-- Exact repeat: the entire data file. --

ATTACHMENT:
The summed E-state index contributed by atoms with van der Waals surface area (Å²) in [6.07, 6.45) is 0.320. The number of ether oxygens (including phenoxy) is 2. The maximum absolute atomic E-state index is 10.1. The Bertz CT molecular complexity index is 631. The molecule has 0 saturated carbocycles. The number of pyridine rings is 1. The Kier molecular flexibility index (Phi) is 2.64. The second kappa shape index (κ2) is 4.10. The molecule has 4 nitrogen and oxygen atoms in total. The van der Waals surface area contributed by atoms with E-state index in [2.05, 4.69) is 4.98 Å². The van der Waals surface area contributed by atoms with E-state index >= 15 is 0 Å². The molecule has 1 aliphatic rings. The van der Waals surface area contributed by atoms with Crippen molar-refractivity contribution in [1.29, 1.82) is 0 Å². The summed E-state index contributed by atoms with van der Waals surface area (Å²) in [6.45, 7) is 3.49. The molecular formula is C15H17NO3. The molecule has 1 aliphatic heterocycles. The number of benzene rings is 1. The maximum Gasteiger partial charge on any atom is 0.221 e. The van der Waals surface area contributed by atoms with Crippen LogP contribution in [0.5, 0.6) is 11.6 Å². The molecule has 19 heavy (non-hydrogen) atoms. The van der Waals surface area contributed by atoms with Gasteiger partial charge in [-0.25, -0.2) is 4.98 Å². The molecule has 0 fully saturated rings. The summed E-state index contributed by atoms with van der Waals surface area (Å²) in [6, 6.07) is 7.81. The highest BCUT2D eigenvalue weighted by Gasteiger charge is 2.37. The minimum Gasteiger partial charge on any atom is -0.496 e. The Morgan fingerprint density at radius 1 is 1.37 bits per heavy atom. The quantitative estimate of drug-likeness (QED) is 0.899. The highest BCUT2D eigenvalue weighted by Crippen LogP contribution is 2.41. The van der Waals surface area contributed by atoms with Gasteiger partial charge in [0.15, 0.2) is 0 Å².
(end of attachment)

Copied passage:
The summed E-state index contributed by atoms with van der Waals surface area (Å²) in [6.07, 6.45) is 0.320. The number of ether oxygens (including phenoxy) is 2. The maximum absolute atomic E-state index is 10.1. The Bertz CT molecular complexity index is 631. The molecule has 0 saturated carbocycles. The number of pyridine rings is 1. The Kier molecular flexibility index (Phi) is 2.64. The second kappa shape index (κ2) is 4.10. The molecule has 4 nitrogen and oxygen atoms in total. The van der Waals surface area contributed by atoms with E-state index in [2.05, 4.69) is 4.98 Å². The van der Waals surface area contributed by atoms with E-state index >= 15 is 0 Å². The molecule has 1 aliphatic rings. The van der Waals surface area contributed by atoms with Crippen molar-refractivity contribution in [1.29, 1.82) is 0 Å². The summed E-state index contributed by atoms with van der Waals surface area (Å²) in [6.45, 7) is 3.49. The molecular formula is C15H17NO3. The molecule has 1 aliphatic heterocycles. The number of benzene rings is 1. The maximum Gasteiger partial charge on any atom is 0.221 e. The van der Waals surface area contributed by atoms with Crippen LogP contribution in [0.5, 0.6) is 11.6 Å². The molecule has 19 heavy (non-hydrogen) atoms. The van der Waals surface area contributed by atoms with Gasteiger partial charge in [-0.25, -0.2) is 4.98 Å². The molecule has 0 fully saturated rings. The summed E-state index contributed by atoms with van der Waals surface area (Å²) in [6, 6.07) is 7.81. The highest BCUT2D eigenvalue weighted by Gasteiger charge is 2.37. The minimum Gasteiger partial charge on any atom is -0.496 e. The Morgan fingerprint density at radius 1 is 1.37 bits per heavy atom. The quantitative estimate of drug-likeness (QED) is 0.899. The highest BCUT2D eigenvalue weighted by Crippen LogP contribution is 2.41. The van der Waals surface area contributed by atoms with Gasteiger partial charge in [0.15, 0.2) is 0 Å².